- Contact dermatitis – When your body comes in to contact with a certain substance, skin will start to react and this type of eczema can occur. Ex: metals like nickel in watch straps, rubber, certain perfumes, poison ivy, bleach, detergents and other irritants.
This rash is typically red and can itch and burn. Blisters can be seen when severe.
- Stasis dermatitis (varicose eczema) – This type of eczema commonly affects your lower legs. It is caused by problems with blood flow through your leg veins. Gravity causes stasis of venous blood. When there is reduced blood circulation in elderly and in those with varicose veins the blood can seep out. Skin discoloration can occur along with ankle swelling. Chronic venous eczema can associate with non-healing varicose ulcers.
- Nummular eczema (discoid eczema) – in this type of eczema, circular or oval shaped patches occur on skin. There can be triggers like insect bites, chemical burns, skin trauma and dry skin to develop discoid eczema.
- Dyshidrotic eczema (pompolyx) – This is a type of eczema which causes tiny blisters to erupt especially in the palms of your hands. These blisters are often painful. Dyshidrotic eczema can develop in the soles of feet too. It is commonly seen in adults under the age of 40 and in females. Occupational exposure to certain metals, stress, moist hands and hot weather can be common triggers.
- Neurodermatitis(Lichen simplex chronicus)– This is a skin condition that starts with an itchy patch of skin. Scratching makes the lesion itchier. This itch – scratch cycle causes the skin which is affected to become thick and leathery. Several itchy spots may develop typically on the wrists, forearms, neck, legs and anal region. These lesions are very itchy most of the time. Scratching can cause bleeding and even scarring.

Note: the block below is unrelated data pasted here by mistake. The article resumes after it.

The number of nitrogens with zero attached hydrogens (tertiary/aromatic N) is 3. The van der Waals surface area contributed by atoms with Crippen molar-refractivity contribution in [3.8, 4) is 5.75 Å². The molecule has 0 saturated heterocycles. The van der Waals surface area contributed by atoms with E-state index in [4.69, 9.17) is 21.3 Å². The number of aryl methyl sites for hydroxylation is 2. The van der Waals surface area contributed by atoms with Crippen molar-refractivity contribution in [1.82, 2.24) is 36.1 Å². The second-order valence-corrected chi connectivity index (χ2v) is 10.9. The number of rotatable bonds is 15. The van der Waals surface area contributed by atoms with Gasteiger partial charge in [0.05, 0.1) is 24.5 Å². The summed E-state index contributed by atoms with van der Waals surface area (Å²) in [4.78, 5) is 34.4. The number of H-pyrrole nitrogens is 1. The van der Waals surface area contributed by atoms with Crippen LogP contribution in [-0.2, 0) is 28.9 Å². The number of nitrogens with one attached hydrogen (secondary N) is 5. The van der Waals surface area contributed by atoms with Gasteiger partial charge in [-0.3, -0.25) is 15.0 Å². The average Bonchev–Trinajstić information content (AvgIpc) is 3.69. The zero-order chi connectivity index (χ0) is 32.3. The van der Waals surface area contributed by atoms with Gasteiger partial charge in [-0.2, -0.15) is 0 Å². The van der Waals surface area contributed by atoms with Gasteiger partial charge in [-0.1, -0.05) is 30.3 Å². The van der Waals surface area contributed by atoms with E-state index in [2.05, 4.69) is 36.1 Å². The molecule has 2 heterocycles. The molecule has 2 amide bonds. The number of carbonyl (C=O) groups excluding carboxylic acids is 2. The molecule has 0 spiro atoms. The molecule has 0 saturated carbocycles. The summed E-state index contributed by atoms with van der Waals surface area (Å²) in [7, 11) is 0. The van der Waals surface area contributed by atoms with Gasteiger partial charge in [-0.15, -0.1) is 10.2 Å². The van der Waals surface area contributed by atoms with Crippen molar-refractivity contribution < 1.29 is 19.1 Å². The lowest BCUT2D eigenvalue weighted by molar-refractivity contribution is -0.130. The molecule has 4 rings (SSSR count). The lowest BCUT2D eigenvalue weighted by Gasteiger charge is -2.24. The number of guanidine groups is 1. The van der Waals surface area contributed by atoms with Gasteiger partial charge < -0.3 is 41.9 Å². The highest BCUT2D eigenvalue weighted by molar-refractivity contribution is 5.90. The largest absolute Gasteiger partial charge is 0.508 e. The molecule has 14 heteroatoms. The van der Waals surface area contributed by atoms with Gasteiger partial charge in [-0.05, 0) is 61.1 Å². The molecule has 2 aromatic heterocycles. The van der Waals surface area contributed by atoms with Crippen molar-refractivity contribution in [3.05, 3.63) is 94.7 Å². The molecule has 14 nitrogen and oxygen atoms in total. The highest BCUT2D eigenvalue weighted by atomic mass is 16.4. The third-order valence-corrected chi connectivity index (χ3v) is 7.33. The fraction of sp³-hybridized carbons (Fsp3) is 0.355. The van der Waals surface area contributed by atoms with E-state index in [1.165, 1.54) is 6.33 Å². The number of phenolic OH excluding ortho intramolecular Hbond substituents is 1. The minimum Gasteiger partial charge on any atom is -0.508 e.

What are the features that are common to all types of eczemas including atopic dermatitis?
- The rash occurs due to an inflammation of the skin and sometimes irritation.
- The exact cause is unknown
- Eczema is not contagious.
- All types of eczemas are almost always itchy, including atopic dermatitis.
- Family history is commonly seen
- Treatment commonly includes antihistamines, topical steroids and emollients and especially adhering to self-care measures. However, atopic dermatitis where there are trigger factors removal of such triggers are helpful.
- Eczema is not curable and it can be controlled only.
What are the differences between other types of eczemas and atopic dermatitis?
It can be challenging to differentiate the various types of eczemas because symptoms can be common such as dry skin and inflammation. However, there are a few differences. Taking a proper history and examination will help the dermatologists to differentiate between atopic dermatitis and other types of eczemas.
- Age – Atopic dermatitis commonly affects infants and young children. Other types may occur at any age, but more prevalent in adults.
- Location of the rash – Atopic dermatitis typically present in cheeks or inner aspect of elbows and knees in infants and young children. In adults atopic dermatitis can occur in other areas like back of elbows and around eyes.
Seborrheic dermatitis occur in scalp and other hair growing, oil secreting regions.
Dyshidrotic eczema occur in palms and soles.
Varicose eczema typically occur in lower legs.
- Type of lesions – Distinct characteristics are found in certain types of eczema.
Ex: Discoid eczema – round shaped distinctive lesions
Contact dermatitis – lesions appear typically in areas exposed to the irritant. There can be clear borders with a visible edge.
Dyshidrotic eczema – small painful blisters in palms and soles
- Associated comorbidities – Atopic dermatitis is often associated with other atopic conditions like asthma, hay fever and allergic conjunctivitis. Other types of eczema are not associated with atopy.
Eczema is a common term for a group of chronic skin conditions that cause skin inflammation and irritation. Atopic dermatitis is the most common type of eczema and many individuals often refer to it as eczema. However, there are many other types of eczema. While they have similar features and symptoms, each type differs in its causes and progression of the condition. Being able to identify the type of eczema in a person is crucial for treatment and prevention.